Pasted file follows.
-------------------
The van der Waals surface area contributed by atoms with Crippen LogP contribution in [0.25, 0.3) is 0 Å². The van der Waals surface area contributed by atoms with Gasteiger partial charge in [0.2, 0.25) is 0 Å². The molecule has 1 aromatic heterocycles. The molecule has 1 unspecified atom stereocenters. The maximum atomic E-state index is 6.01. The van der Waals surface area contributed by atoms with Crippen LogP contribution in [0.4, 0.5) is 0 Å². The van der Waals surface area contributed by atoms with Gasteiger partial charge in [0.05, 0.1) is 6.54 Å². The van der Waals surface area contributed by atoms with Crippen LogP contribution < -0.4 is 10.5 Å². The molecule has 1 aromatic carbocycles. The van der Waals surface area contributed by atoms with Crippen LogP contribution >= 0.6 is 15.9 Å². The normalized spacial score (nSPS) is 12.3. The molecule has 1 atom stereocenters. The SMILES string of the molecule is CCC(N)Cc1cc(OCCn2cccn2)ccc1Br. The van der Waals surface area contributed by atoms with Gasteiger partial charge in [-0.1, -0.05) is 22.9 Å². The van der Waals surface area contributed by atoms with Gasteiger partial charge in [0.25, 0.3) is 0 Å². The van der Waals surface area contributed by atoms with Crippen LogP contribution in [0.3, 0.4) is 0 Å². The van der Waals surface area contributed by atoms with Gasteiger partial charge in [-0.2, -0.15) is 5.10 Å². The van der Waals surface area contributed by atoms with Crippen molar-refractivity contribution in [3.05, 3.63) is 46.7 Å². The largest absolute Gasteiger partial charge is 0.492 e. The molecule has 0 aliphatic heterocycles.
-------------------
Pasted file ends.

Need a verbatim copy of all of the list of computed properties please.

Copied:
The van der Waals surface area contributed by atoms with Crippen LogP contribution in [0.25, 0.3) is 0 Å². The van der Waals surface area contributed by atoms with Gasteiger partial charge in [0.2, 0.25) is 0 Å². The molecule has 1 aromatic heterocycles. The molecule has 1 unspecified atom stereocenters. The maximum atomic E-state index is 6.01. The van der Waals surface area contributed by atoms with Crippen LogP contribution in [0.4, 0.5) is 0 Å². The van der Waals surface area contributed by atoms with Gasteiger partial charge in [0.05, 0.1) is 6.54 Å². The van der Waals surface area contributed by atoms with Crippen LogP contribution < -0.4 is 10.5 Å². The molecule has 1 aromatic carbocycles. The van der Waals surface area contributed by atoms with Crippen LogP contribution >= 0.6 is 15.9 Å². The normalized spacial score (nSPS) is 12.3. The molecule has 1 atom stereocenters. The SMILES string of the molecule is CCC(N)Cc1cc(OCCn2cccn2)ccc1Br. The van der Waals surface area contributed by atoms with Gasteiger partial charge in [-0.1, -0.05) is 22.9 Å². The van der Waals surface area contributed by atoms with Gasteiger partial charge in [0.25, 0.3) is 0 Å². The van der Waals surface area contributed by atoms with Crippen LogP contribution in [0.3, 0.4) is 0 Å². The van der Waals surface area contributed by atoms with Gasteiger partial charge in [-0.2, -0.15) is 5.10 Å². The van der Waals surface area contributed by atoms with Crippen molar-refractivity contribution in [3.05, 3.63) is 46.7 Å². The largest absolute Gasteiger partial charge is 0.492 e. The molecule has 0 aliphatic heterocycles.